This is one of those rare Washington feel-good stories with no visible downsides.

According to multiple reports, James Comey has been called in to the office of a US Attorney for questioning by federal investigators looking into the allegation that former deputy FBI director Andrew McCabe lied to federal agents investigating a leak of classified information. The evidence of his lying developed in an investigation by the DOJ IG was sufficient that McCabe was fired rather than being allowed to resign.

Things look grim for Team McCabe. James Comey is the guy who fingered him as lying and lines are being drawn with McCabe outside most of them.

“This attack on my credibility is one part of a larger effort not just to slander me personally, but to taint the FBI, law enforcement, and intelligence professionals more generally,” McCabe said in a statement after he was fired.

“I like [McCabe] very much as a person, but sometimes even good people do things they shouldn’t do,” Comey told “The Lead with Jake Tapper” on CNN in April. “I think it is accountability mechanisms working and they should work because it’s not acceptable in the FBI or the Justice Department for people to lack candor. It’s something we take really seriously.”

Now McCabe is experiencing that wonderful feeling of having your case, like that of Mike Flynn, adjudicated in the press. What makes this better, is that in Comey’s various interviews he’s basically instructed other members of the FBI on what they should say to investigators. As this is boiling down to a McCabe vs. Comey fight, that supporting testimony is going to be critical.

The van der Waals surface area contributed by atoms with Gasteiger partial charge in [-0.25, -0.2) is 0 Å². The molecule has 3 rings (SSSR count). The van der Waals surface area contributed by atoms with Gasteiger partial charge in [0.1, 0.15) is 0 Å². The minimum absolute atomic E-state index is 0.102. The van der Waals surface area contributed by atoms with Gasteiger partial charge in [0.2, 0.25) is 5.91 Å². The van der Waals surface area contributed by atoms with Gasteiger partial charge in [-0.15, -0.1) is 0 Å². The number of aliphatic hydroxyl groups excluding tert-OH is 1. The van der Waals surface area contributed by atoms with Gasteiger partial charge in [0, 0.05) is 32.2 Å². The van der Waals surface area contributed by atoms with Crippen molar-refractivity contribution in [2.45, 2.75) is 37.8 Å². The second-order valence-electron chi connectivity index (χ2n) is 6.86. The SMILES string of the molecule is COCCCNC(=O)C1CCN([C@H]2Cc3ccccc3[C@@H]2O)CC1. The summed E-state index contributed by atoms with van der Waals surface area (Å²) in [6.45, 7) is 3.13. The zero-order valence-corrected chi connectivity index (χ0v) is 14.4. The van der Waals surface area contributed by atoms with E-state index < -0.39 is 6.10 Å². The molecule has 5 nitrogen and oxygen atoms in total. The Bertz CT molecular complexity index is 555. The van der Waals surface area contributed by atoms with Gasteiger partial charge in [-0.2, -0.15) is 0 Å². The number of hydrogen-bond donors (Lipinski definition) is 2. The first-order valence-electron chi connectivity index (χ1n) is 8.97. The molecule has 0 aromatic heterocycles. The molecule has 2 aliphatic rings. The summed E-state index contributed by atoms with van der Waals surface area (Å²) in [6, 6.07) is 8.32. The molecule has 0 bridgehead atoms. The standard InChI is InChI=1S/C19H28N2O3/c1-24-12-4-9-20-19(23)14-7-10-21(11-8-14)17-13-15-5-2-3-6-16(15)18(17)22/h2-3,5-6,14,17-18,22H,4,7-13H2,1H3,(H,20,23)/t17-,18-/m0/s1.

Comey is now in the position of supporting his rationale for the prosecution of Martha Stewart:

In his recent book, “A Higher Loyalty,” Mr. Comey devoted an entire chapter to the case against Ms. Stewart. He wrote that he hesitated to charge her for fear of being attacked for making a “mountain out of a molehill,” but concluded that she had to be prosecuted “to protect the institution of justice, and reinforce a culture of truth-telling.”

All of the outcomes here are good. It is hard to see, in the current political climate, how McCabe doesn’t get indicted. If he isn’t indicted then it is a clear endorsement of the idea that FBI agents have carte blanche to lie while we mere proles go to prison for the same thing. Alternatively, people know that Comey lied about McCabe not having permission to leak (which I suspect is the case) to cover his own tracks and this investigation will encourage witnesses to “flip” (to use the parlance of the Mueller fanbois) on Comey. In which case, Comey gets the orange suit.

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